A veteran-laden Whitworth women’s basketball team returns 11 players from a season ago with three newcomers peppered in.
With a challenging and testing schedule that begins with an exhibition against Eastern Washington on Nov. 5, fourth-year coach Joial Griffith is excited to see what her Pirates can do.
“They’ve been around the block a little bit, for lack of a better phrase, just in terms of my expectations for the team and for them,” Griffith said. “And I think we have a pretty challenging schedule that will help us well, once we get into conference play.”
In a COVID-shortened season, the Pirates went 4-4 in a Northwest Conference-only schedule. The goal for the Pirates is to get into the conference tournament and vie for a spot in the conference championship.
The three seniors who will help try to reach that pinnacle are fourth-year starter Megan Dorney, Quincy McDeid and Talia Brandner.
Griffith said Dorney is one of the premier posts in the conference due to her flexibility on the defensive end and her high efficiency on offense – she has shot more than 50% in her career.
McDeid, a North Central graduate, was the Pirates’ leading scorer (12.1 points per game) and rebounder (7.1) from a season ago. She can stretch the defense with her shooting.
Hawaii-native Brandner returns as Whitworth’s primary ball-handler but is working to become a dangerous off-ball guard. Griffith called her one of more creative players on the roster.
The regular season kicks off Nov. 12 against Whitman at home in the Quality Inn Whitworth Classic. Conference play starts Jan. 7 against Pacific at home.
Community Colleges of Spokane
With 17 women on the roster, CCS is seeing itself get better each practice as players are fighting for more floor time.
“I feel like we’re deep at a lot of positions,” second-year coach Jessica Kramer said. “And everybody has just been very bought in so far. And practice has been competitive every day, which is exciting for me as a coach, because I know that we’re getting better with each practice. No matter who we put together, it’s competitive.”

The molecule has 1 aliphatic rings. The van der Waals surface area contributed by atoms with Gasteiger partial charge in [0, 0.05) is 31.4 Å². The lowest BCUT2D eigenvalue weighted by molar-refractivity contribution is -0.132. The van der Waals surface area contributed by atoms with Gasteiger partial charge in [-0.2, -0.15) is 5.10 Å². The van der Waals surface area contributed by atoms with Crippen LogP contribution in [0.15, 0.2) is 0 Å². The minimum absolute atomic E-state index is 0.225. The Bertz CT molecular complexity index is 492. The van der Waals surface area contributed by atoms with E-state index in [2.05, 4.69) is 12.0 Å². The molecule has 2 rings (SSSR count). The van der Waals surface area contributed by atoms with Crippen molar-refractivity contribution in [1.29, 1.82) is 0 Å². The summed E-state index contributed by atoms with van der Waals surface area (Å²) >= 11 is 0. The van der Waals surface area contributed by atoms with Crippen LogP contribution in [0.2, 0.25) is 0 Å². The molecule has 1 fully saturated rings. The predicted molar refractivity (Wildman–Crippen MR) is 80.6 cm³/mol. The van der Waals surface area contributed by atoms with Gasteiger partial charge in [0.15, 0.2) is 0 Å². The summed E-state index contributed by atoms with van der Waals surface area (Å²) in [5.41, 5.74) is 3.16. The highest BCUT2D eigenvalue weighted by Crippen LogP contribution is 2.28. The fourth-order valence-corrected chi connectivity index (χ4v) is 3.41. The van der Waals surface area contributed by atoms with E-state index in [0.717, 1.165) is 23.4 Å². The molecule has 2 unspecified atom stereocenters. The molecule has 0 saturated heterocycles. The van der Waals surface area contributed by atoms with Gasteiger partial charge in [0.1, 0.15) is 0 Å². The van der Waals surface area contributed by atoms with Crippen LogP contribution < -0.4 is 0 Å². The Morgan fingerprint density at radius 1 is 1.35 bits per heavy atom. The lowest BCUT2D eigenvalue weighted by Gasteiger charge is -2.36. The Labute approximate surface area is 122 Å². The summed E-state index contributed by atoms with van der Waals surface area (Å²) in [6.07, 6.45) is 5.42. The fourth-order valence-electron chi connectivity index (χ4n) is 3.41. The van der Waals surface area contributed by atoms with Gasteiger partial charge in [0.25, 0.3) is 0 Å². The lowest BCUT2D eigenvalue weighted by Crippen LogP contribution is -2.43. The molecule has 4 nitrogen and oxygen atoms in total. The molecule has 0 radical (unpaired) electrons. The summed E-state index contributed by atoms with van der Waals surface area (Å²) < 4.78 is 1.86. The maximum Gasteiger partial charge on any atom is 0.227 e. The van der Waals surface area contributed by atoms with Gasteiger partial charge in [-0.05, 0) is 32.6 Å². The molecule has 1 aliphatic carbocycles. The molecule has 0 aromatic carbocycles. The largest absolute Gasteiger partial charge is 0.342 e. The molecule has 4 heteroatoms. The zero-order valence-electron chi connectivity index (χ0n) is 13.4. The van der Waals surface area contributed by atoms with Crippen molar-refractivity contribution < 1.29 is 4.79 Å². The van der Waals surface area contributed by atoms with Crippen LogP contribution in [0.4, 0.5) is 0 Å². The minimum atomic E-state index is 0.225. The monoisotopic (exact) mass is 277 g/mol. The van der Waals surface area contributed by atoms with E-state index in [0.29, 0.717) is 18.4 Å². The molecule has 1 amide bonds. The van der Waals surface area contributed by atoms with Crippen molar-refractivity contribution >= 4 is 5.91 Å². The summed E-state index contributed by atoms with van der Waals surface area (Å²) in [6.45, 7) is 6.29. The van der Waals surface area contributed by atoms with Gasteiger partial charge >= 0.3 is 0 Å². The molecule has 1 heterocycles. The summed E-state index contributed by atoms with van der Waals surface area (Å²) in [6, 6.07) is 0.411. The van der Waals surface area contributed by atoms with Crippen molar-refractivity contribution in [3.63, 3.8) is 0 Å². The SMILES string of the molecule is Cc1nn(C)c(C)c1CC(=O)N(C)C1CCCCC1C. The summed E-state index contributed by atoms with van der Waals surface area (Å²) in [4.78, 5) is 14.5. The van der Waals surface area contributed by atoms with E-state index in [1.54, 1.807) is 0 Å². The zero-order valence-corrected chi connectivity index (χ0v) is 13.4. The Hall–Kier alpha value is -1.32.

Starting point guard Lizze Perry – a sophomore from Oakesdale – is the gym rat of the team. Her effort on both ends of the floor show up on tape and help push her teammates to match her pace.
Sophomore Dejah Wilson is one of the best athletes on the team. She snagged 19 rebounds against Yakima Valley last year and will play more as a wing player who can also post up.
On the outside is sharpshooter Emma Main (Mt. Spokane), one of the quicker players on the team, who can knock down transition threes.
“When she’s hot, she’s hot,” Kramer said.
Many local freshman joi the roster, including Mt. Spokane’s Gracey Neal, East Valley’s Ellie Stowell, Deer Park’s Taylor Lyons, Clarkston’s AJ Sobotta and Liberty’s Delaney Goodwin.
The Sasquatch have multiple exhibition games scheduled, but their regular season starts on Nov. 19 at Whatcom Community College.
After filling in on an interim basis a season ago, Korina Baker returns as the coach of North Idaho.
Baker is building the Cardinals with nine freshmen, many from the Post Falls, Coeur d’Alene and Rathdrum area.
But the first-year player to keep an eye on is Ephrata’s Payton Hagy.
Baker said the point guard is a quick floor general who sees passing lanes very well. She is still learning how the Cardinals want to play, but she is quickly acclimating.
“She’s going to get quite a bit of minutes for us,” Baker said.
Down low is sophomore Maggie Graves, who is a powerful threat near the basket.
“She played big minutes for us last year when we had seven players, and she’ll see a lot of them this year,” Baker said.
On the perimeter is Kaylee Banks, a Sandpoint graduate who is also expecting decent floor time. Her ability to attack the basket and split the defense will make her one of the top guards for the Cardinals this year.
The Northwest Athletic Conference is a guard-powered league, so Baker wants her Cardinals to run the floor and attack in transition.“When we come out with energy and hype each other up, we can’t be touched,” Baker said. “I think that is the biggest thing that we’re working on right now is coming in everyday with a lot of energy and just working our butts off. I think as long as that carries over to the court, I think we’ll be OK.”